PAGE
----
The minister made the remarks while talking to a private news channel and maintained that Pakistan’s due debts are being returned on time and the country’s forex reserves will “stabilise again very soon”.
The statement by the financial czar comes a day after this paper had reported that the country’s forex reserves held by the central bank fell to $4.5 billion – hardly enough to finance 25 days of imports – after Pakistan returned over $1 billion in loans to two foreign commercial banks.
According to reports, two separate repayments of $600 million and $415 million have been made to two Dubai-based commercial banks.
Dar further told the news channel that an International Monetary Fund (IMF) delegation will visit Pakistan soon.
He also said that he will meet the IMF officials at the Geneva moot beginning tomorrow and will stop in the UAE on a three-day official visit on his way back to Pakistan.
The moot will be held on January 9 and Dar is expected to leave for Geneva along with Prime Minister Shehbaz Sharif and meet IMF officials on the sidelines of the conference.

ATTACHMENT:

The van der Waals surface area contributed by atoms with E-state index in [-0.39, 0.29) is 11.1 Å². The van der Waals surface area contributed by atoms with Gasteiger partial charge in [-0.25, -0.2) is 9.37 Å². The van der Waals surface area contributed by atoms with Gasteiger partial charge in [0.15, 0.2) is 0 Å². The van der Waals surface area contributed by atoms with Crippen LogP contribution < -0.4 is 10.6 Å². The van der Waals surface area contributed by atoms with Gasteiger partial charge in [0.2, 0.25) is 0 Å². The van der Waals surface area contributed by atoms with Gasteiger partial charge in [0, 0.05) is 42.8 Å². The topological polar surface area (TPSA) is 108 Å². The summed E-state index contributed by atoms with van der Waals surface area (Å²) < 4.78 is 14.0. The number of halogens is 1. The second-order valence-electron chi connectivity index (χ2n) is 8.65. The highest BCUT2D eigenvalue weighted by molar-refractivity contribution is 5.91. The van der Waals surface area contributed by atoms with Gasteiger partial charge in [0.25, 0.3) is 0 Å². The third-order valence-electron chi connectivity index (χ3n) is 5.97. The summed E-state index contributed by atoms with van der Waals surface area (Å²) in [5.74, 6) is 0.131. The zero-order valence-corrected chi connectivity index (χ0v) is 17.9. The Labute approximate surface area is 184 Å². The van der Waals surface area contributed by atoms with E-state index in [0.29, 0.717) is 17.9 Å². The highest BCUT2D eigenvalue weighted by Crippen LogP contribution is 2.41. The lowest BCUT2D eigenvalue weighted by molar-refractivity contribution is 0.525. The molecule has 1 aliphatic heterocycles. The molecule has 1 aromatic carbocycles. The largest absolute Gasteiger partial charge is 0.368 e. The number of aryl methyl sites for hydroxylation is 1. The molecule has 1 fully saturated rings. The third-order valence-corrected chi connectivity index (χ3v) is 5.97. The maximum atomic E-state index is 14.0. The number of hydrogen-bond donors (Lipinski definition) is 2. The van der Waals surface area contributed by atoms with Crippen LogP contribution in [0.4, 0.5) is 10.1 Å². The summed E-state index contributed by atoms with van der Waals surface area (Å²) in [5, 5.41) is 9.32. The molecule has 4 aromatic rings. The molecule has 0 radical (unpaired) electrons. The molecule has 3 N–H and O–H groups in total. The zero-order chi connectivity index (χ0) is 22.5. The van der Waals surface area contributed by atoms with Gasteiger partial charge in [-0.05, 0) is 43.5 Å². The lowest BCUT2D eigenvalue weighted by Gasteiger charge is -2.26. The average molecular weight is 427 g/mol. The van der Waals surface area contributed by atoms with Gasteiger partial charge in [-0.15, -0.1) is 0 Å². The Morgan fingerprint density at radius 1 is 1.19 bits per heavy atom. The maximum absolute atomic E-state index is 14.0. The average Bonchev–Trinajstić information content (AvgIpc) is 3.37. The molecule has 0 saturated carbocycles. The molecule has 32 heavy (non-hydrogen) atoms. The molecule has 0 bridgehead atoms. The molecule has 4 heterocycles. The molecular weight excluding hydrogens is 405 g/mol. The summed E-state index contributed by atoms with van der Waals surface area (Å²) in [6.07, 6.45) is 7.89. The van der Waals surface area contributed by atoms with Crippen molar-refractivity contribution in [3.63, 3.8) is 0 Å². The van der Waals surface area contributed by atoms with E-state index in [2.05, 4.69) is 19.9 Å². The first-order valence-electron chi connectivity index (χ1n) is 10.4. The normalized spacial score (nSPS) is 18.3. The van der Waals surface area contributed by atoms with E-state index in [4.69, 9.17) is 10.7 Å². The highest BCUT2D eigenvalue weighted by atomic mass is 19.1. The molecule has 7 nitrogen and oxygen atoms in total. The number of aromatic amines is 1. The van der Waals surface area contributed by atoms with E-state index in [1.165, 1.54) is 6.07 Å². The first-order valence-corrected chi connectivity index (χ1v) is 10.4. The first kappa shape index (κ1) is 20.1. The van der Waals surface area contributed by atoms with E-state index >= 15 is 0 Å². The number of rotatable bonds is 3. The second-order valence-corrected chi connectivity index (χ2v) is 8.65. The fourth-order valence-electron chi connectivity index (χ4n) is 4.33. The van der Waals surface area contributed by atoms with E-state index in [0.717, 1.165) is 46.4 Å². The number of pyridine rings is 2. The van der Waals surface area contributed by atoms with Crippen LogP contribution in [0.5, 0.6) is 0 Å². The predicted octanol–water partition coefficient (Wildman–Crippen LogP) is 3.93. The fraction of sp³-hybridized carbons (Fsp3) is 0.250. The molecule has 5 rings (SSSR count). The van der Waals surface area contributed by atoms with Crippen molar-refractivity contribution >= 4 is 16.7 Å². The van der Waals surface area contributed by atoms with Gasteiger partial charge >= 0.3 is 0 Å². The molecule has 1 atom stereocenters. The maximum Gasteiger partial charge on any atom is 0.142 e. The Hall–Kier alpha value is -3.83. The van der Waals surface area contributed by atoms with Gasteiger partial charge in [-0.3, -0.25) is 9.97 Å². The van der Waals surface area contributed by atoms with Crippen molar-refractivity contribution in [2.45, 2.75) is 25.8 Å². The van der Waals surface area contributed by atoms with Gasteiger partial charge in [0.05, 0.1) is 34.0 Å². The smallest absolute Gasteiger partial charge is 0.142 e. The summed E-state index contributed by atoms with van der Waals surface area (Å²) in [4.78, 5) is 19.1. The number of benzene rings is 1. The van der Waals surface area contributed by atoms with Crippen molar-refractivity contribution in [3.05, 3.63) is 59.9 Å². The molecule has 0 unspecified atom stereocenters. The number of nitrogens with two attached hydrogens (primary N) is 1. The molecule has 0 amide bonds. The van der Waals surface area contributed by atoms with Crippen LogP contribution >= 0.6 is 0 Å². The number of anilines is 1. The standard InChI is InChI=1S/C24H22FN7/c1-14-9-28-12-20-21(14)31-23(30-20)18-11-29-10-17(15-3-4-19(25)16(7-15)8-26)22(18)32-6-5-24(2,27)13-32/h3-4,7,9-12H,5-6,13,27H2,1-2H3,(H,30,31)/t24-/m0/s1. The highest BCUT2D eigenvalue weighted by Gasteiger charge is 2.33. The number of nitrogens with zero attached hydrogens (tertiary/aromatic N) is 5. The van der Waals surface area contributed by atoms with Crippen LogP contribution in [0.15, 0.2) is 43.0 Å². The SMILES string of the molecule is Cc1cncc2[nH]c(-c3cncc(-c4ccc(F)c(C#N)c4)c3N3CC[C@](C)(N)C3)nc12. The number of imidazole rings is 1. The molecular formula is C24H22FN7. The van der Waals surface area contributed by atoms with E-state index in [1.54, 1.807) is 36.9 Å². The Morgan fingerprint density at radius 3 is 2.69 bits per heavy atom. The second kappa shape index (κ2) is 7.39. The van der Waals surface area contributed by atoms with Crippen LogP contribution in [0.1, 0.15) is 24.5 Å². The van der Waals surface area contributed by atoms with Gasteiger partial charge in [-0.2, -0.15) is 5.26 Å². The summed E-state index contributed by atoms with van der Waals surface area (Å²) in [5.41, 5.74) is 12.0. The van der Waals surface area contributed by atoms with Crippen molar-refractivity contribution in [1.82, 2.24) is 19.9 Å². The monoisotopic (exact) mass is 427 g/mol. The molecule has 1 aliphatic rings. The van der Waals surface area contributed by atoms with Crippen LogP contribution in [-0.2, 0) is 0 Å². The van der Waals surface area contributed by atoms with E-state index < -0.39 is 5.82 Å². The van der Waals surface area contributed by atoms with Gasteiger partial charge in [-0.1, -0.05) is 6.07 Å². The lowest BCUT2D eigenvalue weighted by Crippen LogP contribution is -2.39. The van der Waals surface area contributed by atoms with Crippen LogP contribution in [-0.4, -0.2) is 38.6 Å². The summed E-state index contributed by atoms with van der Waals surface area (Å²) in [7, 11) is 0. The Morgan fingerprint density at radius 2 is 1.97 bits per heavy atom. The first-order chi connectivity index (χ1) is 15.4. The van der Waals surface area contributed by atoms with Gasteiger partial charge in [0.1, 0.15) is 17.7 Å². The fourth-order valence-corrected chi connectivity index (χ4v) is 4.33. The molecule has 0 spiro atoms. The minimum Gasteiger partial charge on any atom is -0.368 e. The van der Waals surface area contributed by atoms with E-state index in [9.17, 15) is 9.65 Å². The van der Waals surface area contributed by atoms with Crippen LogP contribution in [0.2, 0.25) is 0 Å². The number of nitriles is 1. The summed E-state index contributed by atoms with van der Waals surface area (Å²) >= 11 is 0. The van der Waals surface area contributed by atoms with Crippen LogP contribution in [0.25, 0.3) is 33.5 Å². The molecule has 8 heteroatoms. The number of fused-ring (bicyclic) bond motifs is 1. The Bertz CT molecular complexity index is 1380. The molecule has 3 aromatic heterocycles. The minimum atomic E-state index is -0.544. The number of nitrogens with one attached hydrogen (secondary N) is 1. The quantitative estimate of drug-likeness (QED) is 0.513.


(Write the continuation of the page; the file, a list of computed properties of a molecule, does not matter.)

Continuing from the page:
The finance minister furthered that he is hopeful that funds from friendly countries, including Saudi Arabia, will be transferred to Pakistan soon.
It is pertinent to mention here that the economic activities in the country have already been severely affected due to depleting reserves, devaluation of local currency and non-opening of letter of credits (LCs) for private companies.
It is expected that Pakistan and the IMF will hold a discussion next week for the completion of the pending ninth review of the programme.
If the pending review is completed successfully, Pakistan will get a loan installment of over $1 billion from the IMF.
A plan laying out a timeline and the financing of the rebuilding effort has been a sticking point in talks to clear the ninth review that will release $1.1 billion in IMF funds and unlock other international funding too.
Dar has been critical of the IMF lately, publicly saying that the lender was acting “abnormally” in its dealings with Pakistan, which entered the $7 billion bailout programme in 2019.
However, PM Shehbaz has requested the IMF managing director to immediately send over a team to the country to start review negotiations for the next tranche of its loan.
The premier’s direct intervention in the IMF programme talks suggests that the matters have slipped out of the hands of the finance ministry.